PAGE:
Old age carries a lot of health complications for cats. As a senior cat’s body is fighting to maintain equilibrium, the stress of cold, wet winter weather makes it more difficult to bear.
Cats tend to lose a lot of weight and muscle mass as they become older. They are unable to be as active, or to keep themselves insulated as well as before. Yet, we are all trying to keep the thermostat and our utilities bills to a minimum. Here are some suggestions to help:
- Walk barefoot to discover cold or drafty places along the floor, and remedy those spots.
- Create a sleeping area in a sunny space, or a window seat to watch squirrels or a bird feeder.
- Provide cozy, plush cat beds in favorite sleeping areas with a baby blanket to snuggle in.
- Get some deeply textured blankets such as sherpa or heavy cable knit for kitty to knead or to snooze in.
- Pet beds with thermal insulation help to trap and reflect your pet’s own body heat.
- Electrically heated pet beds have heating pads with a lower setting than human heating pads, that is said to be safe for pets, but should not be left on for long periods or when you’re away.
- Hooded pet beds help to conserve inside warmth and still allow your cat to enjoy open areas with the family.
- Include a cozy, enclosed, carpeted ‘nesting’ place or blanketed basket in a closet where your kitty can feel secure and comfortable.
- Put the litter box in a warmer location in the house. They hate cold bathrooms, too.
- Make sure the litter box has a low step-in for cats who have arthritis or unsteady walking. They will experience additional joint stiffness in winter.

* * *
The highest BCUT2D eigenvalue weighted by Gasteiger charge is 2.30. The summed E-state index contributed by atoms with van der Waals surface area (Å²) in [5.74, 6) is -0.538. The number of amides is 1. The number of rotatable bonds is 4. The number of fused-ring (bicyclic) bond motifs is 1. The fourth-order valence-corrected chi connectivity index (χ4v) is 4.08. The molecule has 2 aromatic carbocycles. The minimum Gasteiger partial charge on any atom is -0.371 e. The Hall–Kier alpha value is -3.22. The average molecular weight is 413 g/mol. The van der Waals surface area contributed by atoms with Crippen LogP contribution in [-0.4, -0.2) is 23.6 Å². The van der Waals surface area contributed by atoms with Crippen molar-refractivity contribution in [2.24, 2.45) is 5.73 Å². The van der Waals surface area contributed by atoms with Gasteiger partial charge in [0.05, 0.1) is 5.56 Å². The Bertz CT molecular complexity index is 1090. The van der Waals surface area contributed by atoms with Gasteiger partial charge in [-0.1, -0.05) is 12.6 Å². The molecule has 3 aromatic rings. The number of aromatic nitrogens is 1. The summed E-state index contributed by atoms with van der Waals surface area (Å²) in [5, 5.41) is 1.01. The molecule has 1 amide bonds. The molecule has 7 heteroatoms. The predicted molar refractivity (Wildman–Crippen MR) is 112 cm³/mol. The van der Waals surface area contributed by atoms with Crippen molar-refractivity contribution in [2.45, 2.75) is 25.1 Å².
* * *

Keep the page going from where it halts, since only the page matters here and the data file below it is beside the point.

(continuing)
- Use a home humidifier to help your cat breathe more easily, plus drinking water that is fresh and always available, because home heating is dehydrating. Central heat often dries the air.
- Serve more wet food. Add yummy fish oil for a good coat and less achy joints.
- Play daily for a few minutes to keep your kitty exercising gently, warming the circulation.
Cats are most comfortable in warm weather close to 80 degrees. Experts say the thermostat should be set at no less than 70 degrees for a cat to live without discomfort. They begin to experience problems in the mid-60’s. A senior cat will need to be provided with extra warmth to stay in the 70 to 80 degree range as much as possible.
- Watch for cold noses and cold paws. Cuddling is called for.
- If you see shivering, stiffness, depression and lethargy with limpness or weakness, dilated pupils, a low heart rate or slow breathing, it’s necessary to take your cat to the vet immediately. These are signs of being unable to maintain enough body temperature to survive.
Keep your little old friend warm, comfortable and happy during the cold weather. Hopefully it won’t be long before you two are enjoying a warm spring together.
Heron’s Crossing provides end-of-life care for pets in the Metro Atlanta area. In-home appointments with compassionate vets are available. If you’d prefer a home-like setting away from your home, our Decatur office is also available by appointment.